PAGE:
Predictors and Outcomes of Pneumonia in Patients With Spontaneous Intracerebral Hemorrhage.

J Intensive Care Med. 2012 Feb 14. [Epub ahead of print]


Saint Michael’s Medical Center, Department of Pulmonary Medicine, Seton Hall University School of Health and Medical Sciences, Newark, NJ, USA.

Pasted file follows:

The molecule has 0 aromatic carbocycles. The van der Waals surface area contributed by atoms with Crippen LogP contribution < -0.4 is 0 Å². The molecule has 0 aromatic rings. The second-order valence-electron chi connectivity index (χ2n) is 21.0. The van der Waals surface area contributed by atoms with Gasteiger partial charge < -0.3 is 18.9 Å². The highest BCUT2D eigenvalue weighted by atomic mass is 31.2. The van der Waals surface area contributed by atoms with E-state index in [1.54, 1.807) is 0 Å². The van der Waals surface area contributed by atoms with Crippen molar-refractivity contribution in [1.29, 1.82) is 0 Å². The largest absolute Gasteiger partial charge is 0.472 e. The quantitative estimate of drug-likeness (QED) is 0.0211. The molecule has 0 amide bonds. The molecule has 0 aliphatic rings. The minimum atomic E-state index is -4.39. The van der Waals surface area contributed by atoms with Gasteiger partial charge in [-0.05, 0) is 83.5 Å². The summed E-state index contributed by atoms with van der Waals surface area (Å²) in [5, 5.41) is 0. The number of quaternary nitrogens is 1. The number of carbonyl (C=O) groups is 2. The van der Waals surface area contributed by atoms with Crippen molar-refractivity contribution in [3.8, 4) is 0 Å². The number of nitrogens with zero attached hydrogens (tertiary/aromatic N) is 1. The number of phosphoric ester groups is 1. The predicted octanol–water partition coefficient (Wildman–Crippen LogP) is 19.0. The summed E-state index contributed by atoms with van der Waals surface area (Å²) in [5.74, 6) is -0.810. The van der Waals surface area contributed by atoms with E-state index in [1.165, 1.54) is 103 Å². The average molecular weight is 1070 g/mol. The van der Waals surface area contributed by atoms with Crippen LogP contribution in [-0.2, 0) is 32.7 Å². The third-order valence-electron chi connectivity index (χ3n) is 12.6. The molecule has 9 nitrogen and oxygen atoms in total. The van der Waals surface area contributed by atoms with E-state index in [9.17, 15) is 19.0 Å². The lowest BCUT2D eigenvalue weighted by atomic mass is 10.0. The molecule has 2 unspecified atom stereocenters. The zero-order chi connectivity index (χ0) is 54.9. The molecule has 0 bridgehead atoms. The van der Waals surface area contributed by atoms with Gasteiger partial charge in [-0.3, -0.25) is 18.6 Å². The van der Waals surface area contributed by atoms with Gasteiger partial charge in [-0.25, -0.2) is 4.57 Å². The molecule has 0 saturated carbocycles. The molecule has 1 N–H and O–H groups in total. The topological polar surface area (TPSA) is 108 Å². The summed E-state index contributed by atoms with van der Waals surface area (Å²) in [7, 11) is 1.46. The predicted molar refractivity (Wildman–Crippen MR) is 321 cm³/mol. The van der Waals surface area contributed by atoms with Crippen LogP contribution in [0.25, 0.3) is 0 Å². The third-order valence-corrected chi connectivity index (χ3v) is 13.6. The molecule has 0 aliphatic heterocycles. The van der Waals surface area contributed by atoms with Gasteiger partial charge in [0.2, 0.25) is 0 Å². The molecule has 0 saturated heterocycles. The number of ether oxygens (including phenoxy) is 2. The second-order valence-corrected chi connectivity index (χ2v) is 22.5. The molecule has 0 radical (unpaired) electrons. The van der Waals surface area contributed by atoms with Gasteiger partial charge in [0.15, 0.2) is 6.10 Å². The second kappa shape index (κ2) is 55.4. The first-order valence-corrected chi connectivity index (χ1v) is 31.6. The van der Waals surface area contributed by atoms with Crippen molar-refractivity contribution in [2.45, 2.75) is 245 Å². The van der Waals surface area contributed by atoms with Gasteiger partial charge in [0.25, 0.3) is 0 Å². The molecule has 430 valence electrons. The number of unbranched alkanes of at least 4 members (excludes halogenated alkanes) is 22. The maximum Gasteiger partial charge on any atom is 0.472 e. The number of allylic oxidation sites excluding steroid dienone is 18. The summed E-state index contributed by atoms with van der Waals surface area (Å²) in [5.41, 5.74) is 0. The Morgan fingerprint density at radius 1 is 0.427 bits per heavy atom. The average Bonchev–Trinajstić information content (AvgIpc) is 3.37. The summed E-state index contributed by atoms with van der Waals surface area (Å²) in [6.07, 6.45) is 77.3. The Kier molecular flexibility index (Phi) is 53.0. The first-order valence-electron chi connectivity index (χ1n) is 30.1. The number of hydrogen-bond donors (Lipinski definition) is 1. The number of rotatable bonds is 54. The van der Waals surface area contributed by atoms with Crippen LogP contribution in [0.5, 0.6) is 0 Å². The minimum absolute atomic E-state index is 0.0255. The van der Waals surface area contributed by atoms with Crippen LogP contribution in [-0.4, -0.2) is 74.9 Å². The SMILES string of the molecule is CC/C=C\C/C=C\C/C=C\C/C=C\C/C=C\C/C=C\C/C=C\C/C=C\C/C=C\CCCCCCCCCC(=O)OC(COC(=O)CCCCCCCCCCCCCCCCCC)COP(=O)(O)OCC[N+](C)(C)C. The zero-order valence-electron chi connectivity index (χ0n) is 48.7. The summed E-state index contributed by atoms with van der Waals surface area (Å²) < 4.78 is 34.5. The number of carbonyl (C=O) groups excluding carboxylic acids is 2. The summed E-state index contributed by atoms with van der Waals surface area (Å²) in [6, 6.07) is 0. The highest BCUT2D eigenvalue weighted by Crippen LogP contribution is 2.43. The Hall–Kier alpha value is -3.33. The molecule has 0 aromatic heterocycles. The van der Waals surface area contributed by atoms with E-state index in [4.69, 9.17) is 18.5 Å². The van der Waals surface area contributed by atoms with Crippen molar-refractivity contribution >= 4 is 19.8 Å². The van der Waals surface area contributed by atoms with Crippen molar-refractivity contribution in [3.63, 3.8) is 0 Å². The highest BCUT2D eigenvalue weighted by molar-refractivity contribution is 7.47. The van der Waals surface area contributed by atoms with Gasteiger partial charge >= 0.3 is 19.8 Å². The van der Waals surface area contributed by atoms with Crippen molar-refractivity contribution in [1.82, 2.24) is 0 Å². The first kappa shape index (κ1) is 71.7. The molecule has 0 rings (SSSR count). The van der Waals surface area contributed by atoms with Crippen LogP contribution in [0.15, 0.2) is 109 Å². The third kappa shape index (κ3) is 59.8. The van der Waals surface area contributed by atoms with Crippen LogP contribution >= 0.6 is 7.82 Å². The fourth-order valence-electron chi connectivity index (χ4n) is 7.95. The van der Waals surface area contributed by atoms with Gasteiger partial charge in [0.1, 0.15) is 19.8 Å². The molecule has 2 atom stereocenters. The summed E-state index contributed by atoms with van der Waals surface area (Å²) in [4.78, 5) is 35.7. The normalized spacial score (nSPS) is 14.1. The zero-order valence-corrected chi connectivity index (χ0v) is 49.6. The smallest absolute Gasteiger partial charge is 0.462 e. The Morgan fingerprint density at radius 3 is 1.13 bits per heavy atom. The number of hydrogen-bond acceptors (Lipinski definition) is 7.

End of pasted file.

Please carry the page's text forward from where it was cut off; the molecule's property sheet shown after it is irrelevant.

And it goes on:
Objectives. Pneumonia is an important complication of spontaneous intracerebral hemorrhage (sICH). The purpose of this study was to determine the predictors and outcomes of the development of pneumonia in patients with sICH. Methods. In total, 290 consecutive patients with sICH admitted within 24 hours of stroke onset were investigated in a single center, retrospective study from January 2006 to July 2009. Clinical, biochemical, and imaging variables were registered. Stroke severity and functional outcomes were evaluated with the Glasgow Coma Scale (GCS) and modified Rankin Scale (mRS). Baseline variables that predicted pneumonia were investigated and outcomes were assessed. Results. The association of our primary exposure variables, such as mechanical ventilation, tube feeding, dysphagia, and tracheostomy, with pneumonia was highly significant (P < .0001, for each variable). For mechanical ventilation, we observed an odds ratio (OR; 95% confidence interval [CI]) of 9.42 (4.24-20.9); for tube feeding, OR = 22.3 (8.91-55.8); for dysphagia, OR = 13.1 (4.66-36.7); and for tracheostomy, OR = 26.8 (8.02-89.3). After adjustment of potential confounders including GCS and mRS on admission, the use of angiotensin-converting enzyme inhibitors, proton pump inhibitors, and H2 blockers, all the adjusted OR (ORa) remained significant. For mechanical ventilation, the minimum ORa was 3.72 (95% CI: 1.68-8.26) when adjusted for GCS. For both dysphagia and tracheostomy, mRS reduced OR to 7.46 (95% CI: 3.34-10.6) in the case of dysphagia with an ORa of 16.2 (95% CI: 4.98 to 52.8) for tracheostomy. For tube feeding, both GCS and mRS reduced ORa; the former to 14.7 (95% CI: 6.16-35.0) and the latter to 15.7 (95% CI: 6.63-37.0). Pneumonia shows a significant effect on the morbidity (P = .003), length of stay (P < .0001), and mortality (P = .041) rate of the patients. Conclusion. Mechanical ventilation, tube feeding, dysphagia, and tracheostomy are exposures associated with increased risk of the development of pneumonia in patients with sICH. Pneumonia is associated with an increase in morbidity, length of stay, and mortality among patients with sICH.

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